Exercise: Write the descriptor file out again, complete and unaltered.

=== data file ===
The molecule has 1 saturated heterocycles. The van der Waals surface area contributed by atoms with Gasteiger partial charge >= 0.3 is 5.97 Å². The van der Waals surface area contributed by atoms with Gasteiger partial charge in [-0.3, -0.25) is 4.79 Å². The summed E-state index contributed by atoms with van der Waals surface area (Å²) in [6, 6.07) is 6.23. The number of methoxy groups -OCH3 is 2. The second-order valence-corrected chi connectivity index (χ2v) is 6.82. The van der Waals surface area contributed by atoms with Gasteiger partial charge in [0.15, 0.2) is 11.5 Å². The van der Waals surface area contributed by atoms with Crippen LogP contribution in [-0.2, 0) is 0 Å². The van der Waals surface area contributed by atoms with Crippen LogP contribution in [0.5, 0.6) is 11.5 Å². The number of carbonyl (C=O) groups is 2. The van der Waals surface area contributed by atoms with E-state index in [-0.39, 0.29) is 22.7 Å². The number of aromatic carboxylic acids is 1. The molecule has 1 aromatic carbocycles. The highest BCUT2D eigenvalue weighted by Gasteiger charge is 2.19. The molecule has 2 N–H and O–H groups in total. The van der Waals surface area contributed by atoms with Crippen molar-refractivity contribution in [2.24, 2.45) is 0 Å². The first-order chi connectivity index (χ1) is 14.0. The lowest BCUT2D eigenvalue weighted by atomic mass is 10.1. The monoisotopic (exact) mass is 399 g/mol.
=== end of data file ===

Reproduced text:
The molecule has 1 saturated heterocycles. The van der Waals surface area contributed by atoms with Gasteiger partial charge >= 0.3 is 5.97 Å². The van der Waals surface area contributed by atoms with Gasteiger partial charge in [-0.3, -0.25) is 4.79 Å². The summed E-state index contributed by atoms with van der Waals surface area (Å²) in [6, 6.07) is 6.23. The number of methoxy groups -OCH3 is 2. The second-order valence-corrected chi connectivity index (χ2v) is 6.82. The van der Waals surface area contributed by atoms with Gasteiger partial charge in [0.15, 0.2) is 11.5 Å². The van der Waals surface area contributed by atoms with Crippen LogP contribution in [-0.2, 0) is 0 Å². The van der Waals surface area contributed by atoms with Crippen LogP contribution in [0.5, 0.6) is 11.5 Å². The number of carbonyl (C=O) groups is 2. The van der Waals surface area contributed by atoms with E-state index in [-0.39, 0.29) is 22.7 Å². The number of aromatic carboxylic acids is 1. The molecule has 1 aromatic carbocycles. The highest BCUT2D eigenvalue weighted by Gasteiger charge is 2.19. The molecule has 2 N–H and O–H groups in total. The van der Waals surface area contributed by atoms with Crippen molar-refractivity contribution in [2.24, 2.45) is 0 Å². The first-order chi connectivity index (χ1) is 14.0. The lowest BCUT2D eigenvalue weighted by atomic mass is 10.1. The monoisotopic (exact) mass is 399 g/mol.